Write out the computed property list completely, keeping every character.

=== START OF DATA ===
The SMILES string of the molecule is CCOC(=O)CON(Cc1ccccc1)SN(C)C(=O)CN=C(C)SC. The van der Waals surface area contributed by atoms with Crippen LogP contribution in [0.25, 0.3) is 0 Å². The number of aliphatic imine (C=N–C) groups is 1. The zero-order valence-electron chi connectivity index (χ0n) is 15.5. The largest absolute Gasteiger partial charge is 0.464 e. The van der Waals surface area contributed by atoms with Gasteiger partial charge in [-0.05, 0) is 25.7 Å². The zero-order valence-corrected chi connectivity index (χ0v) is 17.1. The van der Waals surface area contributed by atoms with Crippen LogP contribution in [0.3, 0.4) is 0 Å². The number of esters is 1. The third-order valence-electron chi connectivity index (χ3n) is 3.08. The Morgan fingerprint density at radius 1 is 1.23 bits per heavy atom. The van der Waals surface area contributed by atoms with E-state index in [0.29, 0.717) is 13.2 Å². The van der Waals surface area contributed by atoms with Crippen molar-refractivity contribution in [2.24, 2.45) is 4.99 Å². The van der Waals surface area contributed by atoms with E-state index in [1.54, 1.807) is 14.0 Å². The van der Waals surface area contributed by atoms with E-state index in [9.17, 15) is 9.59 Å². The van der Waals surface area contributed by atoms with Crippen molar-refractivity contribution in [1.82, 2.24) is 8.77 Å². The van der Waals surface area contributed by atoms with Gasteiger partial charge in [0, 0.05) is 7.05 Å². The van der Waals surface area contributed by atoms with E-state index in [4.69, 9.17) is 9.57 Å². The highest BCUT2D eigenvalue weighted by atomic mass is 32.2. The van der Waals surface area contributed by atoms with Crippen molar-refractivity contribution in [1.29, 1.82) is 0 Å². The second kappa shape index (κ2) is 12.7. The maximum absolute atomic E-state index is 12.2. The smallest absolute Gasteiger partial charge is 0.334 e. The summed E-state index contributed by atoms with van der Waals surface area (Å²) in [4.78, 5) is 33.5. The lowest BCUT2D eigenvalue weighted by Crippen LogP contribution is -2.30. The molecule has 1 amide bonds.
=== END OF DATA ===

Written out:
The SMILES string of the molecule is CCOC(=O)CON(Cc1ccccc1)SN(C)C(=O)CN=C(C)SC. The van der Waals surface area contributed by atoms with Crippen LogP contribution in [0.25, 0.3) is 0 Å². The number of aliphatic imine (C=N–C) groups is 1. The zero-order valence-electron chi connectivity index (χ0n) is 15.5. The largest absolute Gasteiger partial charge is 0.464 e. The van der Waals surface area contributed by atoms with Gasteiger partial charge in [-0.05, 0) is 25.7 Å². The zero-order valence-corrected chi connectivity index (χ0v) is 17.1. The van der Waals surface area contributed by atoms with Crippen LogP contribution in [0.3, 0.4) is 0 Å². The number of esters is 1. The third-order valence-electron chi connectivity index (χ3n) is 3.08. The Morgan fingerprint density at radius 1 is 1.23 bits per heavy atom. The van der Waals surface area contributed by atoms with E-state index in [0.29, 0.717) is 13.2 Å². The van der Waals surface area contributed by atoms with Crippen molar-refractivity contribution in [2.24, 2.45) is 4.99 Å². The van der Waals surface area contributed by atoms with E-state index in [1.54, 1.807) is 14.0 Å². The van der Waals surface area contributed by atoms with E-state index in [9.17, 15) is 9.59 Å². The van der Waals surface area contributed by atoms with Crippen molar-refractivity contribution in [1.82, 2.24) is 8.77 Å². The van der Waals surface area contributed by atoms with Gasteiger partial charge in [0, 0.05) is 7.05 Å². The van der Waals surface area contributed by atoms with E-state index in [4.69, 9.17) is 9.57 Å². The highest BCUT2D eigenvalue weighted by atomic mass is 32.2. The van der Waals surface area contributed by atoms with Crippen molar-refractivity contribution in [1.29, 1.82) is 0 Å². The second kappa shape index (κ2) is 12.7. The maximum absolute atomic E-state index is 12.2. The smallest absolute Gasteiger partial charge is 0.334 e. The summed E-state index contributed by atoms with van der Waals surface area (Å²) in [4.78, 5) is 33.5. The lowest BCUT2D eigenvalue weighted by Crippen LogP contribution is -2.30. The molecule has 1 amide bonds.